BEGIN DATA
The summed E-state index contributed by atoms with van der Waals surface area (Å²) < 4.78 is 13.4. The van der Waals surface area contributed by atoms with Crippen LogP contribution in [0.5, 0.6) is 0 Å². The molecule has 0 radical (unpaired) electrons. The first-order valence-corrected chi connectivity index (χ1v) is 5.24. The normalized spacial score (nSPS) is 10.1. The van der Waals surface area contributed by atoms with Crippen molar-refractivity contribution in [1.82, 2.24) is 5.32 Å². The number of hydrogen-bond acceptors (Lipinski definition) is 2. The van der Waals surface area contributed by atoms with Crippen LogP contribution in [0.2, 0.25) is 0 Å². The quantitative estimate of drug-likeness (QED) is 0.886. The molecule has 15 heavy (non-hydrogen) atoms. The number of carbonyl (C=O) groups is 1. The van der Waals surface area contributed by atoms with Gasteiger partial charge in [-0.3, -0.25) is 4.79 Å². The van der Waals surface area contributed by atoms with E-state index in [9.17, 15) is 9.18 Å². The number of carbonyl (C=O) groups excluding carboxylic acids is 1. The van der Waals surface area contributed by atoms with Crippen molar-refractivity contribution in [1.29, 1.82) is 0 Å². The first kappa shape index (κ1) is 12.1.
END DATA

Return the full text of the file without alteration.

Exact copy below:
The summed E-state index contributed by atoms with van der Waals surface area (Å²) < 4.78 is 13.4. The van der Waals surface area contributed by atoms with Crippen LogP contribution in [0.5, 0.6) is 0 Å². The molecule has 0 radical (unpaired) electrons. The first-order valence-corrected chi connectivity index (χ1v) is 5.24. The normalized spacial score (nSPS) is 10.1. The van der Waals surface area contributed by atoms with Crippen molar-refractivity contribution in [1.82, 2.24) is 5.32 Å². The number of hydrogen-bond acceptors (Lipinski definition) is 2. The van der Waals surface area contributed by atoms with Crippen LogP contribution in [0.2, 0.25) is 0 Å². The quantitative estimate of drug-likeness (QED) is 0.886. The molecule has 15 heavy (non-hydrogen) atoms. The number of carbonyl (C=O) groups is 1. The van der Waals surface area contributed by atoms with Gasteiger partial charge in [-0.3, -0.25) is 4.79 Å². The van der Waals surface area contributed by atoms with E-state index in [9.17, 15) is 9.18 Å². The number of carbonyl (C=O) groups excluding carboxylic acids is 1. The van der Waals surface area contributed by atoms with Crippen molar-refractivity contribution in [1.29, 1.82) is 0 Å². The first kappa shape index (κ1) is 12.1.